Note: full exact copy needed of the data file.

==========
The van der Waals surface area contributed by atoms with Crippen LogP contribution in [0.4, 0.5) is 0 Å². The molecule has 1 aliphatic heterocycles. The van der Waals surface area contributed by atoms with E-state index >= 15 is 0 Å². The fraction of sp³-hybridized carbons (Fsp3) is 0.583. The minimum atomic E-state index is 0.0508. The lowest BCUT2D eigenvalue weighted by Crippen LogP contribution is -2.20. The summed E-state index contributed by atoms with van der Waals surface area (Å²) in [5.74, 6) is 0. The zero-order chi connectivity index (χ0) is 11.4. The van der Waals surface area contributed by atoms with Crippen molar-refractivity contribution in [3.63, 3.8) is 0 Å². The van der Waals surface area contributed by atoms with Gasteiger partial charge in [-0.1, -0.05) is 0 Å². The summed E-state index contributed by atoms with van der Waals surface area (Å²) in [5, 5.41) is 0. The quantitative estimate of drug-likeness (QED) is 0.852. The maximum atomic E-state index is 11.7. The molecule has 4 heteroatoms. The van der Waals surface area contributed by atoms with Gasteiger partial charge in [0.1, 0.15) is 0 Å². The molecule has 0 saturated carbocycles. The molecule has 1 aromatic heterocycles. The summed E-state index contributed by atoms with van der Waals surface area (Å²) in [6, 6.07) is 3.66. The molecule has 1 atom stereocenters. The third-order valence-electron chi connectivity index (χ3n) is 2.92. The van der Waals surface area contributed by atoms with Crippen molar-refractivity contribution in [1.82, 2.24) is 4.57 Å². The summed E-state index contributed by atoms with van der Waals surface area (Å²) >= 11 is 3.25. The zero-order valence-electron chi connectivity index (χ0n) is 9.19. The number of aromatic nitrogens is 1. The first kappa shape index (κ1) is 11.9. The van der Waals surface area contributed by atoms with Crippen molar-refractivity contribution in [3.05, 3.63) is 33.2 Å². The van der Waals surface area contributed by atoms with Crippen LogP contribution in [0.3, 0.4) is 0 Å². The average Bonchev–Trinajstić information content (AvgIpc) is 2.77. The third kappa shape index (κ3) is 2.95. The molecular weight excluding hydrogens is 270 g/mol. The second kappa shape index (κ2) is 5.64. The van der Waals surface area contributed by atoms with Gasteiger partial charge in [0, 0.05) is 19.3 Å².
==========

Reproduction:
The van der Waals surface area contributed by atoms with Crippen LogP contribution in [0.4, 0.5) is 0 Å². The molecule has 1 aliphatic heterocycles. The van der Waals surface area contributed by atoms with E-state index >= 15 is 0 Å². The fraction of sp³-hybridized carbons (Fsp3) is 0.583. The minimum atomic E-state index is 0.0508. The lowest BCUT2D eigenvalue weighted by Crippen LogP contribution is -2.20. The summed E-state index contributed by atoms with van der Waals surface area (Å²) in [5.74, 6) is 0. The zero-order chi connectivity index (χ0) is 11.4. The van der Waals surface area contributed by atoms with Crippen molar-refractivity contribution in [3.63, 3.8) is 0 Å². The van der Waals surface area contributed by atoms with Gasteiger partial charge in [-0.1, -0.05) is 0 Å². The summed E-state index contributed by atoms with van der Waals surface area (Å²) in [5, 5.41) is 0. The quantitative estimate of drug-likeness (QED) is 0.852. The maximum atomic E-state index is 11.7. The molecule has 4 heteroatoms. The van der Waals surface area contributed by atoms with Gasteiger partial charge in [0.1, 0.15) is 0 Å². The molecule has 0 saturated carbocycles. The molecule has 1 aromatic heterocycles. The summed E-state index contributed by atoms with van der Waals surface area (Å²) in [6, 6.07) is 3.66. The molecule has 1 atom stereocenters. The third-order valence-electron chi connectivity index (χ3n) is 2.92. The van der Waals surface area contributed by atoms with Crippen molar-refractivity contribution in [1.82, 2.24) is 4.57 Å². The summed E-state index contributed by atoms with van der Waals surface area (Å²) >= 11 is 3.25. The zero-order valence-electron chi connectivity index (χ0n) is 9.19. The number of aromatic nitrogens is 1. The first kappa shape index (κ1) is 11.9. The van der Waals surface area contributed by atoms with Crippen molar-refractivity contribution in [3.05, 3.63) is 33.2 Å². The van der Waals surface area contributed by atoms with Crippen LogP contribution in [0.3, 0.4) is 0 Å². The average Bonchev–Trinajstić information content (AvgIpc) is 2.77. The third kappa shape index (κ3) is 2.95. The molecular weight excluding hydrogens is 270 g/mol. The second kappa shape index (κ2) is 5.64. The van der Waals surface area contributed by atoms with Gasteiger partial charge in [0, 0.05) is 19.3 Å².